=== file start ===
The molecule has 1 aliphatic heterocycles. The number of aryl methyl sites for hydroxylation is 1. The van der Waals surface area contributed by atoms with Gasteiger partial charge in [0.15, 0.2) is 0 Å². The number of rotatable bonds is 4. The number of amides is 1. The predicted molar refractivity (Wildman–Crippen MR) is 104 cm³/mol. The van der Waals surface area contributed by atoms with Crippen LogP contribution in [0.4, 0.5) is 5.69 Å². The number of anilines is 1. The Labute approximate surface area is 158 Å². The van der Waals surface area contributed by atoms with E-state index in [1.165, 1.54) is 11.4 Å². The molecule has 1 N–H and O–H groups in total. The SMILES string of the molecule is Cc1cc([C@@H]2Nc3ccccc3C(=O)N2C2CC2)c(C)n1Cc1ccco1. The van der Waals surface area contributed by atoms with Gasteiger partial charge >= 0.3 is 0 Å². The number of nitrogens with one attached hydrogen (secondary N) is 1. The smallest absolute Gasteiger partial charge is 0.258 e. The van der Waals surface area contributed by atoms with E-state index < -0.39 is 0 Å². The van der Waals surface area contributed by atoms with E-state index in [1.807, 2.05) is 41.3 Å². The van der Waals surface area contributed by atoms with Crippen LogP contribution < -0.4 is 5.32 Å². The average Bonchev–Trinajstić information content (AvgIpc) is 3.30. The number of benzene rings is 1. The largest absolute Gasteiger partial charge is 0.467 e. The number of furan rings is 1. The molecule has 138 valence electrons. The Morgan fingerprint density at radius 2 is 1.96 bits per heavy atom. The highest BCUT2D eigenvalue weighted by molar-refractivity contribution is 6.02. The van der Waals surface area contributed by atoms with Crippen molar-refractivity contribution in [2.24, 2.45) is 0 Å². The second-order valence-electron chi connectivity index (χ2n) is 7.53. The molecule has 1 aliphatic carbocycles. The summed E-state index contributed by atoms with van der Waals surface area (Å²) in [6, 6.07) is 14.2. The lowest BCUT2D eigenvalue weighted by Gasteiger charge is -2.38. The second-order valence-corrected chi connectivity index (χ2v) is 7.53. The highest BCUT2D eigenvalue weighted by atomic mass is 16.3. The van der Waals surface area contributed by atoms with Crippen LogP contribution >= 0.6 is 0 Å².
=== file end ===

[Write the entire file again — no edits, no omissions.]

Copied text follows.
The molecule has 1 aliphatic heterocycles. The number of aryl methyl sites for hydroxylation is 1. The van der Waals surface area contributed by atoms with Gasteiger partial charge in [0.15, 0.2) is 0 Å². The number of rotatable bonds is 4. The number of amides is 1. The predicted molar refractivity (Wildman–Crippen MR) is 104 cm³/mol. The van der Waals surface area contributed by atoms with Crippen LogP contribution in [0.4, 0.5) is 5.69 Å². The number of anilines is 1. The Labute approximate surface area is 158 Å². The van der Waals surface area contributed by atoms with E-state index in [1.165, 1.54) is 11.4 Å². The molecule has 1 N–H and O–H groups in total. The SMILES string of the molecule is Cc1cc([C@@H]2Nc3ccccc3C(=O)N2C2CC2)c(C)n1Cc1ccco1. The van der Waals surface area contributed by atoms with Gasteiger partial charge >= 0.3 is 0 Å². The number of nitrogens with one attached hydrogen (secondary N) is 1. The smallest absolute Gasteiger partial charge is 0.258 e. The van der Waals surface area contributed by atoms with E-state index < -0.39 is 0 Å². The van der Waals surface area contributed by atoms with E-state index in [1.807, 2.05) is 41.3 Å². The van der Waals surface area contributed by atoms with Crippen LogP contribution < -0.4 is 5.32 Å². The average Bonchev–Trinajstić information content (AvgIpc) is 3.30. The number of benzene rings is 1. The largest absolute Gasteiger partial charge is 0.467 e. The number of furan rings is 1. The molecule has 138 valence electrons. The Morgan fingerprint density at radius 2 is 1.96 bits per heavy atom. The highest BCUT2D eigenvalue weighted by molar-refractivity contribution is 6.02. The van der Waals surface area contributed by atoms with Crippen molar-refractivity contribution in [2.24, 2.45) is 0 Å². The second-order valence-electron chi connectivity index (χ2n) is 7.53. The molecule has 1 aliphatic carbocycles. The summed E-state index contributed by atoms with van der Waals surface area (Å²) in [6, 6.07) is 14.2. The lowest BCUT2D eigenvalue weighted by Gasteiger charge is -2.38. The second-order valence-corrected chi connectivity index (χ2v) is 7.53. The highest BCUT2D eigenvalue weighted by atomic mass is 16.3. The van der Waals surface area contributed by atoms with Crippen LogP contribution >= 0.6 is 0 Å².